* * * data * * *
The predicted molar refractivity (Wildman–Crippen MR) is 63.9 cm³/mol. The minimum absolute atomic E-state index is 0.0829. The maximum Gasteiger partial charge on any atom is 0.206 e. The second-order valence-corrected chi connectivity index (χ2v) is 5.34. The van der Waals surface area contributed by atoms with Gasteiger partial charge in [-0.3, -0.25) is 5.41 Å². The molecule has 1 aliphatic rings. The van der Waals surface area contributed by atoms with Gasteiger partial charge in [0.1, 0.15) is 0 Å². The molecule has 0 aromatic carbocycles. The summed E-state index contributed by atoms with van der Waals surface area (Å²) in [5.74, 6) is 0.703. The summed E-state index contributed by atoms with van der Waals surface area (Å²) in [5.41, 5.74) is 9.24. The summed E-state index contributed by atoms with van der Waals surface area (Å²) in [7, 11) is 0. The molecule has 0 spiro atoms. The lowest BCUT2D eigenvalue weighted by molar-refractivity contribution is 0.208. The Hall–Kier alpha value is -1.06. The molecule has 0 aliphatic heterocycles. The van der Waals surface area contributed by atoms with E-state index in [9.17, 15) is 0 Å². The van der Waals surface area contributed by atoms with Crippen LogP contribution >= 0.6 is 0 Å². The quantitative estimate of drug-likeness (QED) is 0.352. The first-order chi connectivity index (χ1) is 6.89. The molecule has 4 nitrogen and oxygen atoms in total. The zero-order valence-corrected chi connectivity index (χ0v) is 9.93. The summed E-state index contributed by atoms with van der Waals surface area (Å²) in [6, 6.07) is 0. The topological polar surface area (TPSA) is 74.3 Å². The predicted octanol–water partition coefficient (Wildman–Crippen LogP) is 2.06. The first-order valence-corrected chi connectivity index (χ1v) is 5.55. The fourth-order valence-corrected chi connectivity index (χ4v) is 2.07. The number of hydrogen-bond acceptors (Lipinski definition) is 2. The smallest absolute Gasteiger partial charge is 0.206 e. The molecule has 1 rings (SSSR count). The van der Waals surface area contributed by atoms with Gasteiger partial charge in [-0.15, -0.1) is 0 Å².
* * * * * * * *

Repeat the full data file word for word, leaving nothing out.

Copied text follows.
The predicted molar refractivity (Wildman–Crippen MR) is 63.9 cm³/mol. The minimum absolute atomic E-state index is 0.0829. The maximum Gasteiger partial charge on any atom is 0.206 e. The second-order valence-corrected chi connectivity index (χ2v) is 5.34. The van der Waals surface area contributed by atoms with Gasteiger partial charge in [-0.3, -0.25) is 5.41 Å². The molecule has 1 aliphatic rings. The van der Waals surface area contributed by atoms with Gasteiger partial charge in [0.1, 0.15) is 0 Å². The molecule has 0 aromatic carbocycles. The summed E-state index contributed by atoms with van der Waals surface area (Å²) in [5.74, 6) is 0.703. The summed E-state index contributed by atoms with van der Waals surface area (Å²) in [5.41, 5.74) is 9.24. The summed E-state index contributed by atoms with van der Waals surface area (Å²) in [7, 11) is 0. The molecule has 0 spiro atoms. The lowest BCUT2D eigenvalue weighted by molar-refractivity contribution is 0.208. The Hall–Kier alpha value is -1.06. The molecule has 0 aliphatic heterocycles. The van der Waals surface area contributed by atoms with E-state index in [9.17, 15) is 0 Å². The van der Waals surface area contributed by atoms with Crippen LogP contribution >= 0.6 is 0 Å². The quantitative estimate of drug-likeness (QED) is 0.352. The first-order chi connectivity index (χ1) is 6.89. The molecule has 4 nitrogen and oxygen atoms in total. The zero-order valence-corrected chi connectivity index (χ0v) is 9.93. The summed E-state index contributed by atoms with van der Waals surface area (Å²) in [6, 6.07) is 0. The topological polar surface area (TPSA) is 74.3 Å². The predicted octanol–water partition coefficient (Wildman–Crippen LogP) is 2.06. The first-order valence-corrected chi connectivity index (χ1v) is 5.55. The fourth-order valence-corrected chi connectivity index (χ4v) is 2.07. The number of hydrogen-bond acceptors (Lipinski definition) is 2. The smallest absolute Gasteiger partial charge is 0.206 e. The molecule has 1 rings (SSSR count). The van der Waals surface area contributed by atoms with Gasteiger partial charge in [-0.15, -0.1) is 0 Å².